Even attempts to chide Trump for insulting others come across as hollow. Mona Charen wrote “Who, except a pitifully insecure person, needs constantly to insult and belittle others …?” Has Charen ever looked at a single candidate’s Twitter page? It would take a thousand words to document every atrocity from the last three months.

Rubio and the establishment

Sarah M. directed me to this 538 post, remarking that she had no idea that Rubio was at all anti-establishment.  Indeed, so.  It’s easy to forget that he rose to national prominence in 2010 as a Tea Party darling who defeated an establishment Republican in a Senate primary.  Anyway, here’s Harry Enten bringing some data on Rubio:

Rubio’s ideology tends to get lost next to that of Cruz, but he is one of the most conservative members of Congress. We can see this using DW-Nominate, an algorithm that rates members of Congress on a liberal-conservative scale based on their voting record. Rubio is more conservative than 77 percent of Republicans serving in Congress this term…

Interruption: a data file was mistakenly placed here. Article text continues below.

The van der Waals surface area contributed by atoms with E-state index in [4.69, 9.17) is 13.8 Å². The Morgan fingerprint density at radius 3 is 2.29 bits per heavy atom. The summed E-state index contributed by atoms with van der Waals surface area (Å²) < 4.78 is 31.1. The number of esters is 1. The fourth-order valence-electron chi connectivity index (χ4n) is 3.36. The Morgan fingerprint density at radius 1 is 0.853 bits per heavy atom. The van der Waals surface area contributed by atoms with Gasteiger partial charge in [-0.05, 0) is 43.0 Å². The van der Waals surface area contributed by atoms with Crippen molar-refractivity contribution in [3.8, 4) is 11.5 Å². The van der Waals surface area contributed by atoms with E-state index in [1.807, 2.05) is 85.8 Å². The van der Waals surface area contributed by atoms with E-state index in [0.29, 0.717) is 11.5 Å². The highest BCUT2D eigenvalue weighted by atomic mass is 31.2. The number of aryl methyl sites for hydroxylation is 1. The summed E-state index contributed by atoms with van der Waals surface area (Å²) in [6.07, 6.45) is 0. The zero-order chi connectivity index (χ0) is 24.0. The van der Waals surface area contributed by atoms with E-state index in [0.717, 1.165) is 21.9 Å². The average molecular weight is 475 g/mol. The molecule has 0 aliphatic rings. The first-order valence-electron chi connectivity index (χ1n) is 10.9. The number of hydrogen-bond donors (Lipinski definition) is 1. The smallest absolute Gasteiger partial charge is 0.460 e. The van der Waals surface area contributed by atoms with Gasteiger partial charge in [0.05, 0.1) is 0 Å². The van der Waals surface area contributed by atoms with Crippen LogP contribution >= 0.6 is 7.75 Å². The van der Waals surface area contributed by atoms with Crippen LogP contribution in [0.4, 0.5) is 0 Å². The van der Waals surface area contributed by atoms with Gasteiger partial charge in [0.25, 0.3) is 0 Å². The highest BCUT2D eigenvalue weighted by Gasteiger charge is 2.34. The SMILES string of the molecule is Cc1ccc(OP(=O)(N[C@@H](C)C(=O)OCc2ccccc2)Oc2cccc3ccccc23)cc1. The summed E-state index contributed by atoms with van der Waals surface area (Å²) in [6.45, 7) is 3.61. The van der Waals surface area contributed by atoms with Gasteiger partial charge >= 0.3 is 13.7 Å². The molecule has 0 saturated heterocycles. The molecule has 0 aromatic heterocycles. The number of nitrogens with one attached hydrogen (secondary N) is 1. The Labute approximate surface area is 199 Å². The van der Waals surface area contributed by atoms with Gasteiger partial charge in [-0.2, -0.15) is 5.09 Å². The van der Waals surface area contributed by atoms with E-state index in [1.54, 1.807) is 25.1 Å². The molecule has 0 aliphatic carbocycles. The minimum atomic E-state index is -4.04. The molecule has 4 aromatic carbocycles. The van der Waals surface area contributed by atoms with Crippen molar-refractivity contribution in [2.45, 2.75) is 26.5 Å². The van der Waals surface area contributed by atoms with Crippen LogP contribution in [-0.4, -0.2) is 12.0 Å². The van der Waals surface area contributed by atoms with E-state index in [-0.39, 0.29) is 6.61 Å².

Rubio’s other problem is that his voting pattern seems to be more anti-establishment than the average member of Congress. While it’s not always clear what “anti-establishment” means, DW-Nominate’s second dimension, as I have written about, is a decent proxy for it. It isn’t a perfect measurement and it probably overstates Rubio’s disagreements with the GOP leadership. Still, Rubio’s score on this metric indicates he is more anti-establishment than 88 percent of Republicans in Congress. It’d have to be way off for Rubio to somehow be considered establishment friendly… [emphasis mine]

Rubio was elected in 2010 as a tea party supporter who challenged Florida’s sitting governor in a Senate race. Except for immigration reform (on which Rubio’s position seems malleable), there were few occasions when Rubio went to bat for a major cause of the establishment.

Indeed, Rubio’s voting profile more closely resembles the House Freedom Caucus than it does a mainstream Republican…

Rubio’s problem is that the mere threat of Cruz and Trump hasn’t made many mainstream Republicans run to him with open arms. It may be, among other reasons, because they’re afraid that endorsements from the “establishment” would actually hurt Rubio. Voters seem to want an outsider this year, and YouGov has found that they’ve already pegged Rubio as a member of the establishment.